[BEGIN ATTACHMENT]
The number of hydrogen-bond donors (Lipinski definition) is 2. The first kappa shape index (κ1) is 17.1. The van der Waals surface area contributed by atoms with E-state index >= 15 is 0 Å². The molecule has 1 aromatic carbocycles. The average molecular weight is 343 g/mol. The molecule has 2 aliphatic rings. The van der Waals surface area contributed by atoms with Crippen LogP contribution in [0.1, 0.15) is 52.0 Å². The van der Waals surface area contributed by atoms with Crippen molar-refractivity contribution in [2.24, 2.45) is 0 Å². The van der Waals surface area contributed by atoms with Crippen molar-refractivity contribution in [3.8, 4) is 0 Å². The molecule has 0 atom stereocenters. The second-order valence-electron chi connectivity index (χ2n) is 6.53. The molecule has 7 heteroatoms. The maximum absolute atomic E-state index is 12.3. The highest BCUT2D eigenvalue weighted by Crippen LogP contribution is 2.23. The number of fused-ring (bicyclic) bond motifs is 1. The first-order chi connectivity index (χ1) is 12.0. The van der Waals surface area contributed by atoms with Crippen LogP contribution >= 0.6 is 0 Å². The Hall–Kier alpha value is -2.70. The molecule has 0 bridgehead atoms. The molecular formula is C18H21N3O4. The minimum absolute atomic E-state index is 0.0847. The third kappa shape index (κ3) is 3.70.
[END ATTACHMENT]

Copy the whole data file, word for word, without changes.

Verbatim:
The number of hydrogen-bond donors (Lipinski definition) is 2. The first kappa shape index (κ1) is 17.1. The van der Waals surface area contributed by atoms with E-state index >= 15 is 0 Å². The molecule has 1 aromatic carbocycles. The average molecular weight is 343 g/mol. The molecule has 2 aliphatic rings. The van der Waals surface area contributed by atoms with Crippen LogP contribution in [0.1, 0.15) is 52.0 Å². The van der Waals surface area contributed by atoms with Crippen molar-refractivity contribution in [2.24, 2.45) is 0 Å². The van der Waals surface area contributed by atoms with Crippen molar-refractivity contribution in [3.8, 4) is 0 Å². The molecule has 0 atom stereocenters. The second-order valence-electron chi connectivity index (χ2n) is 6.53. The molecule has 7 heteroatoms. The maximum absolute atomic E-state index is 12.3. The highest BCUT2D eigenvalue weighted by Crippen LogP contribution is 2.23. The number of fused-ring (bicyclic) bond motifs is 1. The first-order chi connectivity index (χ1) is 12.0. The van der Waals surface area contributed by atoms with Crippen LogP contribution >= 0.6 is 0 Å². The Hall–Kier alpha value is -2.70. The molecule has 0 bridgehead atoms. The molecular formula is C18H21N3O4. The minimum absolute atomic E-state index is 0.0847. The third kappa shape index (κ3) is 3.70.